On Loving and Leaving and Getting Left Behind

The image of putting down roots is a beautiful one. The mightiest trees didn’t appear overnight. Instead, day by day, they slowly sank their fibrous fingers down into the earth, drinking in the very essence of the soil in which they were planted, and converting that essence into a towering trunk, sprawling branches, wind-kissed leaves, and tender fruit.

People have roots. How good it is, how right it is, to sink a portion of one’s soul down into the soil of one’s surroundings and drink deeply. We do that by design, and the fruit grown on deeply rooted trees is sweet.

For six years after we got married, Laura and I stretched our roots out in the soil that is Minneapolis, MN. It was slow growth, probably because of the deep frost line, but after those first few years, we’d reach a state of stability. We felt like we had our feet under us. We forged friendships to last a lifetime. We liked our jobs. We loved the duplex we lived in during those last two years. Things were familiar. Faces were familiar. We had our routines. We reached our branches out toward the sun with thanksgiving.

Then, exactly four years ago this month, we were uprooted. (I can’t believe I just typed the number “four” followed by the word “years.”) But we were prepared for the uprooting, as much as anyone can be. We leaned into the tugs, worked frantically to loosen our roots and make the extraction as painless as possible. In the end, though, there’s no avoiding the discomfort, the exposure, the cold, of being yanked out of soil you’d sunk yourself so deep down into over six long years.

At that point, there was no other way to go but forward. So we packed, boarded a plane, and moved halfway around the globe. The soil here is as dry as a camel’s calloused feet, and it was into that soil that we intended to put down new roots. The stories we could tell from those early days. Yeah. Suffice it to say, our roots have grown much more slowly here than they ever did in Minnesota, the frost line notwithstanding.

Resized Orto Sai-37

And yet, amazingly, the human soul finds a way. Even here it rains. Sometimes. And every time it does, there’s a loosening of the rock-hard topsoil. Small fissures form, and somehow, new roots sprout and find those spaces and begin reaching down. The great Vinedresser of our souls continued to tend his vine. How patient he’s been. Not once has he rushed our growth. He’s just waited and let his design take its course. And taken its course it has. Lo and behold, now, four years later, we have new roots. We’ve forged new friendships that will last a lifetime. Things once mystifying now feel familiar. We have new routines. We’ve felt the goodness of the sun upon our branches once again.

Now, however, four years in, we’ve begun to experience a side of uprootedness I’ve never heard anyone talk about. Everyone talks about getting braced for when your own roots are the ones being yanked out of the soil, and we were grateful for the people who helped us prepare for the shock. Yet, no one talks about bracing yourself for those moments when not your roots but the roots of those around you are all getting pulled and transplanted.

Life is so transient here. People come, spend a few years, put down some roots, and then, for a whole plethora of reasons, find themselves getting pulled and replanted somewhere else. Even after only four years, we’ve seen so many people leave. Many were people growing right next to us. Our roots were intertwined. They got yanked, but we felt their uprooting, too. Our root system was jostled and sometimes cut right along with theirs, but we were left behind as they were whisked away to new soil awaiting them elsewhere.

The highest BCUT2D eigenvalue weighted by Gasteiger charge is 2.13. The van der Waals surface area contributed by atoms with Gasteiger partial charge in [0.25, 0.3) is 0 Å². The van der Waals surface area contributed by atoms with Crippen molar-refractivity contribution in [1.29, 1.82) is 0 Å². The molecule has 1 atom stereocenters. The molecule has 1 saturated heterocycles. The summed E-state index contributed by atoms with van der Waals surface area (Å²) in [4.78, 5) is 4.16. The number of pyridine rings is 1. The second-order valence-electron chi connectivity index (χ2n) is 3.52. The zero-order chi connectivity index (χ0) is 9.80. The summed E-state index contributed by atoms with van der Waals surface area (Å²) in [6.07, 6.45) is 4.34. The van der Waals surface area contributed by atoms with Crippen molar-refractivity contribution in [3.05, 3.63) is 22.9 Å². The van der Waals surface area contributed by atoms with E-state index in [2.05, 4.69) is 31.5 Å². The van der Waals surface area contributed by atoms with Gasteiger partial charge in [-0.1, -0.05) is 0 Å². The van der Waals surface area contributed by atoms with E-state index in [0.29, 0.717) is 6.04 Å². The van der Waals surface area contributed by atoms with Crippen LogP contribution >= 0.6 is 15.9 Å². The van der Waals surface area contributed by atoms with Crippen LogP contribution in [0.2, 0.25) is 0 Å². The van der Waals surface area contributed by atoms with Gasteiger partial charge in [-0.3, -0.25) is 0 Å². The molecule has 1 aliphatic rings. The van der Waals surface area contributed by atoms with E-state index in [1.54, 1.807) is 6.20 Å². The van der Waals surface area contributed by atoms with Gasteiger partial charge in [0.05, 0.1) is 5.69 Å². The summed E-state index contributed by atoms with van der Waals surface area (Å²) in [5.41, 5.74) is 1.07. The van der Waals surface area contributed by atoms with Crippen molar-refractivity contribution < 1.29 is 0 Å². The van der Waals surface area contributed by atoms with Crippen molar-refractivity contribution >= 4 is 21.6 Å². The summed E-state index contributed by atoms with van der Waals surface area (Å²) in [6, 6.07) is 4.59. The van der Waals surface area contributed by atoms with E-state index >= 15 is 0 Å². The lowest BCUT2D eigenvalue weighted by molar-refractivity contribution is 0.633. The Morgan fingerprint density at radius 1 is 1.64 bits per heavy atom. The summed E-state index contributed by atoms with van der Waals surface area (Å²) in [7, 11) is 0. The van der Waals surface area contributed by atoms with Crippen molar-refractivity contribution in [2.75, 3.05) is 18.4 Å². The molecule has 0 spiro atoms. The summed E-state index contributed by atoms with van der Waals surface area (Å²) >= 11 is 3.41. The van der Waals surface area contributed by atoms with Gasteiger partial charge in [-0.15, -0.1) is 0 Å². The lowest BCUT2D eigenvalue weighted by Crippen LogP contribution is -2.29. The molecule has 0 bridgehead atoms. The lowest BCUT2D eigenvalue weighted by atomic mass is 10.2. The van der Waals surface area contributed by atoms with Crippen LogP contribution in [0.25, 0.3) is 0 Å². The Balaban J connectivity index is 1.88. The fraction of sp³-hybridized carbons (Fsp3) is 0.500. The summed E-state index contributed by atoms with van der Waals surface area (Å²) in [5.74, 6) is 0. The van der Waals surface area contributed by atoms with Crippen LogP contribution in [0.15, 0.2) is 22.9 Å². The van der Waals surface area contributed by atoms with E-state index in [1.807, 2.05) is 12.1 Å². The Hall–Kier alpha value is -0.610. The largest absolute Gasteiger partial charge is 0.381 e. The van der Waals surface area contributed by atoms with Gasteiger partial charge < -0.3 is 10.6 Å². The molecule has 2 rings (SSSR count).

The number of holes in the soil around us is growing.

We know that new people will be plopped down beside us—never to take the place of those who were taken—that’s just the way life is here. We’ve felt a change within us regarding how we view such people. We wonder how long they’ll last. Or maybe they’ll outlast us and we’ll be uprooted before they will be. Maybe we shouldn’t be too quick to share our portion of the soil. Maybe it’d be better if they put down their roots over there. It’ll definitely be less painful come uprootin’ time. For both of us.

On an intellectual level, we know that’s not the best attitude to have, yet all of us want to protect our hearts. How many times can we endure having other people’s roots—roots that run right through us—yanked up, carted off, and dropped in soil a thousand miles away? We’re thankful for email, Facebook, Skype, and WhatsApp, but I’m convinced the strongest bonds between two people are forged in the furnace of physical presence, that is, when your roots touch theirs.

And yet, even as I type those words, I’m filled with gratefulness for the moments that my roots have touched so many other people’s roots, if but for a short time. For, in many cases, during that time, the touch was significant enough and the furnace was hot enough to forge a bond that continues to this day. We miss so many people so dearly, and yet we can only say that because they got to the point where they meant so much to us in the first place. I guess it’s only right that we share such people with others—let others have a chance to experience the same love that we did. Maybe we’d be selfish to keep them all to ourselves, and so God continues to uproot his beloved plants and plop them down in new soil as he deems fit.

To all those with whom we’ve shared our soil, regardless of the amount of time or the continent on which we grew together, we love you.

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